The DL method, conceptualized in the 1990s, hasn’t been without its share of controversy and has undergone periodic revisions from time to time. It was conceived during a period when high-scoring rates were rare, says Stern, and hence as time progressed—and with the creation of Twenty20 cricket—“it didn’t quite get those all-important scoring percentages per over right for very high-scoring matches."

“This is where DLS comes in," Stern says.

“For matches which are not very high-scoring (say, ODIs with scores under 325 or T20s with scores less than 165), DLS and DL will give essentially identical results. But, for very high-scoring matches, it turned out that DL did not give enough scoring weight to the start and the end of the innings (and thus, by extension, gave a bit too much weight to the middle). DLS corrects this, and thus better captures the way in which very high-scoring innings progress," he adds.

The match that really got Stern thinking was not a 50-over one, but a T20 World Cup game between West Indies and England at Providence Stadium in Guyana in 2010.

“In that match, England batted first and scored 191 in their 20 overs. The West Indies started their innings briskly (Chris Gayle doing his usual) and were 30 for zero after two overs and two balls when rain came and reduced the chase to six overs," says Stern. While the DL method ended up giving the West Indies a target of just 59 runs, the DLS would have them given them “a higher (and probably fairer) target of 65 runs."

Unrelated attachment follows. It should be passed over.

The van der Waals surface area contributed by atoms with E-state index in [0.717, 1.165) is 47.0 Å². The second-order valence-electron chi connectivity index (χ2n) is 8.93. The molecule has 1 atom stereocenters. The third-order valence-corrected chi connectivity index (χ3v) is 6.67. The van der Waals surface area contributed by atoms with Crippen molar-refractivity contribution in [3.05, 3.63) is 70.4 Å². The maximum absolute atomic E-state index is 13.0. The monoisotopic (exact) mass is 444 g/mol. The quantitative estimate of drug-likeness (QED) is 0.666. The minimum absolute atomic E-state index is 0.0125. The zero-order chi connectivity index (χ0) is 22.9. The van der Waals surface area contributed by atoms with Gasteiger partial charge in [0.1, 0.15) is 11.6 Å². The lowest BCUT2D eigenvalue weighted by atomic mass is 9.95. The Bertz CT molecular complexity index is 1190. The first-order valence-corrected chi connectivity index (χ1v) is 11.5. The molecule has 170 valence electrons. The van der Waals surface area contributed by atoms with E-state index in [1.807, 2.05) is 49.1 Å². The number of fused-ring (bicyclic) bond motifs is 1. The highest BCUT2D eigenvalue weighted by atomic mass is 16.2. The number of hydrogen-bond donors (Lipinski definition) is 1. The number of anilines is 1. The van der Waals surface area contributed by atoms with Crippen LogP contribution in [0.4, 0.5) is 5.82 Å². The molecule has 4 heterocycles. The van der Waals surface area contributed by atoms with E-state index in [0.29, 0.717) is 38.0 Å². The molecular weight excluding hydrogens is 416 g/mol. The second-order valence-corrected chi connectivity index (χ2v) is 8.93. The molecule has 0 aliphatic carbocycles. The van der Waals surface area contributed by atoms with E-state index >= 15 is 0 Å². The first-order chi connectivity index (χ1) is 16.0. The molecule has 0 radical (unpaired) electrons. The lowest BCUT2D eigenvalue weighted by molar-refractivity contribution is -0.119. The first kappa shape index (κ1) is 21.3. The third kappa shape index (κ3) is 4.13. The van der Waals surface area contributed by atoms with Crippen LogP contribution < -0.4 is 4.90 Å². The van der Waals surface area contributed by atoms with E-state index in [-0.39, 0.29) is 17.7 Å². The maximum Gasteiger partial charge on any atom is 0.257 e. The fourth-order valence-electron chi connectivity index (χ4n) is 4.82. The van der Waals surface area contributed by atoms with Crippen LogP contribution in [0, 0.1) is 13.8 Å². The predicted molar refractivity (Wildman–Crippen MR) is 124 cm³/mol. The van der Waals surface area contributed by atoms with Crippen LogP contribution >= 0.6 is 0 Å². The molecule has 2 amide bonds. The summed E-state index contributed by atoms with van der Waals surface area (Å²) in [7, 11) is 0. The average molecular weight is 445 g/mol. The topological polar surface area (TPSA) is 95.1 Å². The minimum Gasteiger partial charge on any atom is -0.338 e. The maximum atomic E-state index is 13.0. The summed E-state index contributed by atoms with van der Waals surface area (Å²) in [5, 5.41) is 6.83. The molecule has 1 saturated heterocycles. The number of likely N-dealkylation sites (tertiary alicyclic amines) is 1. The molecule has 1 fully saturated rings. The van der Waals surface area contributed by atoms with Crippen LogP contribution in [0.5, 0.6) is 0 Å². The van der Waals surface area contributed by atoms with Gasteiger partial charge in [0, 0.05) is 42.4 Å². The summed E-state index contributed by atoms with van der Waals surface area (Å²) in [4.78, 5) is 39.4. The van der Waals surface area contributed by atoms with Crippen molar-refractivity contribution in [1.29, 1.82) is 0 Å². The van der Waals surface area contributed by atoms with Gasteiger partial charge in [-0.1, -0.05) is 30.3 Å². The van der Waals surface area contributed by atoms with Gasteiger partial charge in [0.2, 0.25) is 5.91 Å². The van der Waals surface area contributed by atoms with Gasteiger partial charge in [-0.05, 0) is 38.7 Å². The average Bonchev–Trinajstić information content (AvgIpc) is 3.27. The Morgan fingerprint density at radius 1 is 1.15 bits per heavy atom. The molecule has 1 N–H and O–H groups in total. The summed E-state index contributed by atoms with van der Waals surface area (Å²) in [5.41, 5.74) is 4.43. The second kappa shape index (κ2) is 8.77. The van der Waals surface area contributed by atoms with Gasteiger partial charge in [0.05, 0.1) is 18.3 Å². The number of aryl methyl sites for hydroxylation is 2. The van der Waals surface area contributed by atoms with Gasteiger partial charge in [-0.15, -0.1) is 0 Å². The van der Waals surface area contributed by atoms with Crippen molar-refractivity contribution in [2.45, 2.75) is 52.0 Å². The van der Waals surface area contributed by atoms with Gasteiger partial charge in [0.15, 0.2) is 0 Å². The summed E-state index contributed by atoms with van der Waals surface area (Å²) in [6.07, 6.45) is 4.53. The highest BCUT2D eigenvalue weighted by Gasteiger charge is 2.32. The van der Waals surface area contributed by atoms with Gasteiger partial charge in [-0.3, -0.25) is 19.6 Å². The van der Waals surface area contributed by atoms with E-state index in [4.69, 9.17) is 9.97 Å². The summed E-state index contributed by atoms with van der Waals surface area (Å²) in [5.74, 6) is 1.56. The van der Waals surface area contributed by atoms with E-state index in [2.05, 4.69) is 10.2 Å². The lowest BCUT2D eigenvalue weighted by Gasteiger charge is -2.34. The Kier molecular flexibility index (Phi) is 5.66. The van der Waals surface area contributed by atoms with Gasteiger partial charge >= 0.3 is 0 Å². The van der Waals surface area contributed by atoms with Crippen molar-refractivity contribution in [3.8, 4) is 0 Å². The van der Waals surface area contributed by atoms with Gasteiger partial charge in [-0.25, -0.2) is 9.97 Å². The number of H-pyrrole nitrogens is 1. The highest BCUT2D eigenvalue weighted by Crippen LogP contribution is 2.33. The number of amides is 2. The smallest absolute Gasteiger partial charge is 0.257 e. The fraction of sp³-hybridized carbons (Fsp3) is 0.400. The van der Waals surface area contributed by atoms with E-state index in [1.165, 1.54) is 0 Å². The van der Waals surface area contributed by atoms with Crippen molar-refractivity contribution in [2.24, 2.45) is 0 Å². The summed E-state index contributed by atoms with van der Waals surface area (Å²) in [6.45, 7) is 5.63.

“In the actual match, the West Indies won with 1 ball to spare, so had DLS been in place they would have needed a six off that last ball," Stern says.

Back home in India, another person claims he has been trying to convince the ICC for 15 years that his own method is much better than the DLS method.

V. Jayadevan, a civil engineer from Kerala and the creator of his namesake calculation (the VJD method), says “the DLS system in fact is very, very poor, especially for ODI matches. It is so unfortunate that the ICC is using it for a major event like the World Cup".

The chief difference between the VJD and DLS methods is that while the latter uses only one set of calculations (or resource tables), the former uses two—Jayadevan’s justification being that the tactics employed by a batting team will change before and after rain. Jayadevan says he has been regularly writing to the ICC about errors he spots in their method but has never received serious attention from the council. “If a method that sets a target of 170 runs against a score of 104 in 20 overs also sets 154 against a score of 52 (half the original target given the same resources), we can definitely say that it is mathematically wrong. And this is what the DLS does."

Stern, when asked about the VJD method, says: “It is a clever one and certainly was worthy of consideration. I know he (Jayadevan) probably won’t agree with this (and I obviously am not a totally impartial observer here), but while his method is good, it is not as good as DL. To be honest, from a purely mathematical perspective, VJD and DL are not really all that different in philosophy, it’s just a few aspects of the implementation of that philosophy where they differ."

There doesn’t seem to be a foreseeable end to this battle of mathematical resolutions, but Stern’s way of getting things done will sit comfortably at the top for a good time. If the game evolves, the formula will too.

How long before Stern sees his enhancement subject to a revision then?

“I’m pretty confident that DLS gets things right in all the circumstances we’re likely to see for a while now. The original version of DL, called the standard edition, was used from its inception in 1997 up until 2004, at which point Frank and Tony changed it to the professional edition, which was in use until 2014, when DLS was introduced. So, every decade or so, there seems to be a need to enhance the method to deal with changes in playing patterns. Hopefully, I’m safe until sometime in the 2020s or so," Stern says.